• wh10 says

          You’re saying that if the Fed does actually have to act with any frequency to back up it’s credibility, then we classify the power as “ultimately in the doing.” That makes sense to me, but I see that more as a semantic argument over what the term “ultimate” means.

          I’m just saying I’m okay with using the concept of “Chuck Norris” if, say, 90% of the time the Fed doesn’t have to do anything. It illustrates that the Fed’s commitments are credible 90% of the time without it having to do anything.

          Maybe Sumner really believes, with respect to NGDPT, that the Fed would have to act (doing whatever he thinks it can do to back up its commitment) literally 0% of the time. Really? I’d imagine there’s gotta be some percent of the time he’d think they’d have to act in reality. .01%? .05%? .1%?

          Anyways, the more interesting debate is ultimately over what the Fed would have to do in those instances.

        • wh10 says

          Sorry about the “it’s” – keep doing that.

        • Ramanan says

          Chuck Norris vs Bruce Lee (think Cullen linked it on Twitter -that’s how I found it. )

  6. stone says

    The Steve Randy Waldman post that ‘stone’ links to is very unrealistic. He’s describing an imaginary pure credit economy, not the monopoly currency system we actually have. He fails to mention the fact that behind the commercial banks stands the central bank, which issues the currency in which their debts are denominated.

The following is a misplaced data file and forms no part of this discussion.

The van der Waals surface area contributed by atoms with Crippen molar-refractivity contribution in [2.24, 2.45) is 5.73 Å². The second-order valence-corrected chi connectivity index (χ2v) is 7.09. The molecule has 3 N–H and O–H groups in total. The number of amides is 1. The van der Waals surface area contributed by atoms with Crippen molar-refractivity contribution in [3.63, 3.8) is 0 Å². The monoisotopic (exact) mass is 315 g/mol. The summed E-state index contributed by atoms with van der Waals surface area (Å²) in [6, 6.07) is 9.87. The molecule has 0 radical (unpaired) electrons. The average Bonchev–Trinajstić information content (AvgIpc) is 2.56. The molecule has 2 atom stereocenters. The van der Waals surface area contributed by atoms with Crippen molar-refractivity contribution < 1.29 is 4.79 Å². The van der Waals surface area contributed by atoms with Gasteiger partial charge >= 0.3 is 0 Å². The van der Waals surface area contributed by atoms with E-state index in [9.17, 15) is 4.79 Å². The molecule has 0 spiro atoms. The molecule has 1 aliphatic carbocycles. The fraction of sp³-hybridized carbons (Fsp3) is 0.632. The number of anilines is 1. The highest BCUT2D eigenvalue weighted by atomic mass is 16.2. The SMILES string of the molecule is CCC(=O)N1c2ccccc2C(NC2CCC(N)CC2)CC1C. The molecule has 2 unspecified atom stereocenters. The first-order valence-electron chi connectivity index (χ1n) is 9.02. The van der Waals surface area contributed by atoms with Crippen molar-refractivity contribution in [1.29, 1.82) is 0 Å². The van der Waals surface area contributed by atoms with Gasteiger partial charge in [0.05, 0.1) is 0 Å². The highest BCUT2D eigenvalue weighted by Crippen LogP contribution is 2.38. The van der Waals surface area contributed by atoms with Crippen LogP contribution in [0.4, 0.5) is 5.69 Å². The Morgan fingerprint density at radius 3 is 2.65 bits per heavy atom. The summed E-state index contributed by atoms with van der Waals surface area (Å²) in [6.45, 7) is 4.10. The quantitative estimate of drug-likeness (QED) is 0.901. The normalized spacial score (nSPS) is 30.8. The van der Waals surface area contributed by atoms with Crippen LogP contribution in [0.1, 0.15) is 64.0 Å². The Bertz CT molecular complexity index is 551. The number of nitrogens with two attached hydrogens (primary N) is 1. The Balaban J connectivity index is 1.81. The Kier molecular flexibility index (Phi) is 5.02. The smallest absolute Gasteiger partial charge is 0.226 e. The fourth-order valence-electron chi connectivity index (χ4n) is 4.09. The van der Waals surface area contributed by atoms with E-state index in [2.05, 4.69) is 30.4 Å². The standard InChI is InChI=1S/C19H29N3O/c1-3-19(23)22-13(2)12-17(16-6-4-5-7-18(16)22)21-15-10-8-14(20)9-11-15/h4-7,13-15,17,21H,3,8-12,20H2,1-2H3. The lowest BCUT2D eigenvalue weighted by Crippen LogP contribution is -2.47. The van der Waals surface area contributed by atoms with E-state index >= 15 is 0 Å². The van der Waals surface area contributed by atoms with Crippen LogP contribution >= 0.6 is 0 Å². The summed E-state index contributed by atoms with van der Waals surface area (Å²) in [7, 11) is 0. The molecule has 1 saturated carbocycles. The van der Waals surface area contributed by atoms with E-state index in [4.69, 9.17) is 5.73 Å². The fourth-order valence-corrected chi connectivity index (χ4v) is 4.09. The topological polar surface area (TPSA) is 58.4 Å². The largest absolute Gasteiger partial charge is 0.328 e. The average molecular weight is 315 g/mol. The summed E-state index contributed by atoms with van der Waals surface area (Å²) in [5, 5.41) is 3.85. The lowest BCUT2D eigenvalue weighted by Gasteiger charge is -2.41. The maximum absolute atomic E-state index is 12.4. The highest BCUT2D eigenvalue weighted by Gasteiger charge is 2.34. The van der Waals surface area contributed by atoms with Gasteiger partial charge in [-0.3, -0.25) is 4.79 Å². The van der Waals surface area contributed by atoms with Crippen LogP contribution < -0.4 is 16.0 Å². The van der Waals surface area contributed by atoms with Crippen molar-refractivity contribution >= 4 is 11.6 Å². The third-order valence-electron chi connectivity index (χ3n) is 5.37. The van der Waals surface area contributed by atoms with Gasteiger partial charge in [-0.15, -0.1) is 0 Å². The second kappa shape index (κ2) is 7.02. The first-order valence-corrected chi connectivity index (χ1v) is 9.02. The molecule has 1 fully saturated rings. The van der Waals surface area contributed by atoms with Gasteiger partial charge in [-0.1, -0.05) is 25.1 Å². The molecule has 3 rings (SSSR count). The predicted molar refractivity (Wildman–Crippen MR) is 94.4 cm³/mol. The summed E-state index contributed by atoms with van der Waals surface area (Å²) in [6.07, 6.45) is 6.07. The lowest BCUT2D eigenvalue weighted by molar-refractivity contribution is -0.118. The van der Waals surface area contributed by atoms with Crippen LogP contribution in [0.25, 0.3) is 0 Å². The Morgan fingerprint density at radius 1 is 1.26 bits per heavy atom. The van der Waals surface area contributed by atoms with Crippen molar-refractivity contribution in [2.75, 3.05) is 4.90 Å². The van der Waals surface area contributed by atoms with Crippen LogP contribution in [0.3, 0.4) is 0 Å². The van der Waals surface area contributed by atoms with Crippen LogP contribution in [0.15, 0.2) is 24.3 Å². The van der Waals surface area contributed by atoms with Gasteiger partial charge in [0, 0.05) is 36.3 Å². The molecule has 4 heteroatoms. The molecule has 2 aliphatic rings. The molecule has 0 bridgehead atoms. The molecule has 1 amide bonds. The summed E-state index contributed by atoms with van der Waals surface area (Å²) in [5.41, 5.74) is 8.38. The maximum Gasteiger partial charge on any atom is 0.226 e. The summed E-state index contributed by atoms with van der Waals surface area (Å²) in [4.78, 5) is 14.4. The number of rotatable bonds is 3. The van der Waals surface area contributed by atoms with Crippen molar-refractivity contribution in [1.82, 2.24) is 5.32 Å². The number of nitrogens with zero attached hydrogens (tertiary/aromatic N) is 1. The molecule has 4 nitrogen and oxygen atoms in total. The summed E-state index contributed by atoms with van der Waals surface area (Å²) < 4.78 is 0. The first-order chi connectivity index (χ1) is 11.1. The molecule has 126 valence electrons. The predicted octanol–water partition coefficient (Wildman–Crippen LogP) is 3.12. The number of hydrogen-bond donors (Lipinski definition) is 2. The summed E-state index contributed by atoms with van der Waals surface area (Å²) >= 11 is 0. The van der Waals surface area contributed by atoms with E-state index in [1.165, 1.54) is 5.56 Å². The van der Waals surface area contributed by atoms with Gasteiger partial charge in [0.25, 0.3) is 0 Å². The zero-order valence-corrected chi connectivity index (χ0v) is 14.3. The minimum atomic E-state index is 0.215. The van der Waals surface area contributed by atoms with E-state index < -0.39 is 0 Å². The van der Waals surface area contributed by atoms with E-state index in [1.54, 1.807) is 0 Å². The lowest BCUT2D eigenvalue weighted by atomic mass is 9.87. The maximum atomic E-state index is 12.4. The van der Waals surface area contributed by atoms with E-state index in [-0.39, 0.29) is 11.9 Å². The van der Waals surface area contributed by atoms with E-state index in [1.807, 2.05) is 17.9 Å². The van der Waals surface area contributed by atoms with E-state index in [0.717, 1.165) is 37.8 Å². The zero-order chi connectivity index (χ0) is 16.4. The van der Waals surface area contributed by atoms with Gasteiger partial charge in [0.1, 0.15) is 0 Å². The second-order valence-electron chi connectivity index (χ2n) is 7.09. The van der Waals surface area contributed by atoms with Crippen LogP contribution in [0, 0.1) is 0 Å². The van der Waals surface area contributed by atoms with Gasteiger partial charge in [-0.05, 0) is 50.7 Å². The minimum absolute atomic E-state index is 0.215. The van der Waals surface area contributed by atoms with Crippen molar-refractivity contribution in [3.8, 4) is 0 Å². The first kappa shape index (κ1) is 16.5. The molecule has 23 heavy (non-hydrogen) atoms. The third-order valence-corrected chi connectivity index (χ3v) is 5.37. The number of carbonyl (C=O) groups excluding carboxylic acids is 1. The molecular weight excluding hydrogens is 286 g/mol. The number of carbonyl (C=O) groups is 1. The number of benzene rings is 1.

In reality the only bank which is near to being just ” a bunch of guys with spreadsheets” is the central bank. Waldman’s assertion that commercial banks have “nothing real that anyone wants to borrow” is really quite ridiculous.

    PK, my impression is that you might be misunderstanding what SRW is meaning. Don’t you agree that very little in the way of bank reserves (or dollar bills) need be used when loans are made and that money is used. Isn’t that much of the “magic” of banking?

  7. Nick Edmonds says


    Look at that 30 year mortgage chart again, the increased real estate values created by the lower interest rates has been THE driver of household net wealth and consumer spending and retirement planning for three decades .

    Also agree on this, at least as far as the UK goes, and I’d expect the US. Real estate value plays a crucial role in my UK macro model.(

  8. rogue says

    JKH, I commend you (and the other MMR guys here) for continuing to engage in this debate/discussion with Krugman/mainstream economists. Every now and then, even those of them who finally seem to get it, still get lost, and go back to their confused understanding. I guess it all boils down to environment. If you’re an academic economist who’s always surrounded by like minded and like experienced economists, and have never spent even a few months working in an actual bank, it’s easy to slide back to previous errors. It takes practitioners who care enough to take the discussion back to reality. One day, maybe given enough cases of real world validation, all economists will adopt this reality based view of banking and money creation.

    • JKH says


      Intriguing that Krugman has done a few posts where he opines that the blogosphere has had a very constructive influence on the development of academic economics – in the sense that poor academic work (in his view) gets called out.